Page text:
Objects and Classes
The basis of the object-oriented approach is as good as possible a representation of something that exists in the real world first in a model and later in an IT system. However, this representation will never completely correspond to reality. Everything in the real world, whether it is a living being, an object, or an idea, is so complex and has so many aspects, that this complexity can never be completely represented:
To allow representation as a model it is necessary to focus on a few particular aspects and to leave out all others. The essential, meaning the interesting, aspects are emphasized and all other aspects are omitted. It is exactly this that is the art of modeling objects.
In order to model objects successfully we have to know for what purpose they are needed in the IT system. The object “Mr. Smith” will look different in a customer management system than in a medical information system or in a tax register (see Figure 4.21). Only when we know, at least approximately, the purpose of the IT system we can build functional objects.
In models, we always abstract from reality in a target-oriented manner. We restrict our consideration to the important aspects for the current purpose and omit everything else. Figure 4.22 shows this step of abstraction by the example of an airplane:
When depicting the real world in abstract models, we differentiate between two steps. In the first step, we abstract from individual persons or things to objects. In the second step, we combine similar objects into classes. Figure 4.23 shows, with a few examples, how things of the real world are depicted first as objects and then as classes:
The direct illustration in a model of something that exists in the real world leads to an object. A 1:1 relationship exists between something from the real world and the object. The object represents exactly one particular exemplar from the real world. In a database an object corresponds, for instance, to an entry in a spreadsheet. The definition of objects is already a first step of abstraction, since only relevant features are modeled in the object. For example, in the object Mark, the person Mark is reduced to those aspects that are important for a passenger, for instance, title, first name, last name, and date of birth.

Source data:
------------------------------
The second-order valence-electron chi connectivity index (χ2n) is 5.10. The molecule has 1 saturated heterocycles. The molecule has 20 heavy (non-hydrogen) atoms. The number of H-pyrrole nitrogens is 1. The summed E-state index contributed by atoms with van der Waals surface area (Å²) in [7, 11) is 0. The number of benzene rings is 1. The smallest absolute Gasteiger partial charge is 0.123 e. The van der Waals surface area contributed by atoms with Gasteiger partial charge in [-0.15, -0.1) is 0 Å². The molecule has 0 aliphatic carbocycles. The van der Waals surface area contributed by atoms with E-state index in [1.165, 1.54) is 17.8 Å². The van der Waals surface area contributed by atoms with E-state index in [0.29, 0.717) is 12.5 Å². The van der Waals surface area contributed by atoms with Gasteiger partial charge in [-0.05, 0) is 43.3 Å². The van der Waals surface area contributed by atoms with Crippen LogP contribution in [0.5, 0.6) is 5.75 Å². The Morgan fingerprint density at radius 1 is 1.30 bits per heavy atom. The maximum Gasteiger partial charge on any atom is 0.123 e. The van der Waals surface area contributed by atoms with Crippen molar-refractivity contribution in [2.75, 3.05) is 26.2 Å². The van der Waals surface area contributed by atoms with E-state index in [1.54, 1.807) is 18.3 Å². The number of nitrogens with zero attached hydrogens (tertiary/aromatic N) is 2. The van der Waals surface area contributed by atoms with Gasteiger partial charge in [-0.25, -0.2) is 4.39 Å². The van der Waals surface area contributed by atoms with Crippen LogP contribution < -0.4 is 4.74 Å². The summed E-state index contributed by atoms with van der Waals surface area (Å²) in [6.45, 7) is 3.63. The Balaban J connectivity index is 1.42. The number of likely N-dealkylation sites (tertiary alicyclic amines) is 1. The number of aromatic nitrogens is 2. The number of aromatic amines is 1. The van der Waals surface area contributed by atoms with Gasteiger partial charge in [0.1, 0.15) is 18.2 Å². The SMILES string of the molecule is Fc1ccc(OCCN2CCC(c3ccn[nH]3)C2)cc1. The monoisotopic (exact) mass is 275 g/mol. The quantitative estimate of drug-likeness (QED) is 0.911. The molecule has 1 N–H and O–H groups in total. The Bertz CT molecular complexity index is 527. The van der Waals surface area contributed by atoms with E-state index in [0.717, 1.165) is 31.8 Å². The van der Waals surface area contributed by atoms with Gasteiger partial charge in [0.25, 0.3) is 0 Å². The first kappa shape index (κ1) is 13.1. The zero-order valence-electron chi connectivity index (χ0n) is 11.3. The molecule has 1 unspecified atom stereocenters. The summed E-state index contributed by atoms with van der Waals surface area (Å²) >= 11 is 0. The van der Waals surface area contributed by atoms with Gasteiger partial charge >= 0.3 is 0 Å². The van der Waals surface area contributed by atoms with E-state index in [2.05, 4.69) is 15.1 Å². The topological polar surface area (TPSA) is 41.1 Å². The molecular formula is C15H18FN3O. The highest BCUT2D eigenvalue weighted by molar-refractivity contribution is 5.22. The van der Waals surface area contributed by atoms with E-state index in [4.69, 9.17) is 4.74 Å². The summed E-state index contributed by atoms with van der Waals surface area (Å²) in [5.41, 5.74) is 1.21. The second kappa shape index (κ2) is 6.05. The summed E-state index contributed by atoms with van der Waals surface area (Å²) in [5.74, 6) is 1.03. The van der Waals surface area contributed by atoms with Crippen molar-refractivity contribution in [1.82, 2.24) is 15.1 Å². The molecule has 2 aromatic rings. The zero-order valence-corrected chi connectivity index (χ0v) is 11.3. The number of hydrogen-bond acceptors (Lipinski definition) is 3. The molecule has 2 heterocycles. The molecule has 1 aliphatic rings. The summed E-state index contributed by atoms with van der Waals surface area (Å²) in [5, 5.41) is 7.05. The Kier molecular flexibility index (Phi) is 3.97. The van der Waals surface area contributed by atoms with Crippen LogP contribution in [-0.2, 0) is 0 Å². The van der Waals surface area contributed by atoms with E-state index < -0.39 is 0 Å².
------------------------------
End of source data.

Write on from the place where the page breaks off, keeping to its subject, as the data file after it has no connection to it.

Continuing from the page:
Write down a dozen objects from your personal work environment.
In the second step of abstraction, we combine similar objects into classes. Similar means:
That the goal of the abstraction is similar
That we are interested in similar characteristics
That the objects have similar behavior
Most of the time the two steps of abstraction are combined, meaning that classes are formed directly. The step of object creation is not carried out explicitly.
Modeling is often made more difficult by the fact that something that only exists as a concept or idea, and not in the physical sense, has to be modeled. While in the past it was still possible to actually hold a stock certificate or a savings book in your hands, today, such things often exist only as information.
Try to group the objects that you wrote down into classes.
Dealing with classes becomes easier when you consider that the term class has two somewhat different meanings:
On the one hand, the class is the pattern according to which objects are created.
On the other hand, the class is the set of objects that have been created according to that class.
The class as a pattern dictates the characteristics and behavior of objects that are created from the class. In Figure 4.24, class is compared with a cookie cutter, which can be used to cut cookies (objects of the class) from dough:
The class as a set contains and knows all its objects. It can be pictured as a table in a database, which knows all its entries.
Usually, classes, in addition to attributes, contain methods, which specify the behavior of objects. However, in our approach to modeling IT systems we broadly abstain from using this possibility. The behavior of objects depends largely on their respective states. A “cancel flight” method of the class “flight”, for instance, has to perform something different with a flight object in the condition “in execution” than with a flight object in the condition “planned”.
According to our experience, such rules can generally be modeled much more easily in the statechart diagram in the behavioral view than they can be modeled with operations. Only in the later project stages of design and implementation is the behavior of classes converted into methods according to the programming language utilized.
In the Hanseatic merchant’s trading office a class corresponds to a book, for example a customer index, and the clerk who is responsible for the book. The book can only be accessed through the clerk. Individual customer entries correspond to the objects. Entries in the different books are connected by cross-references.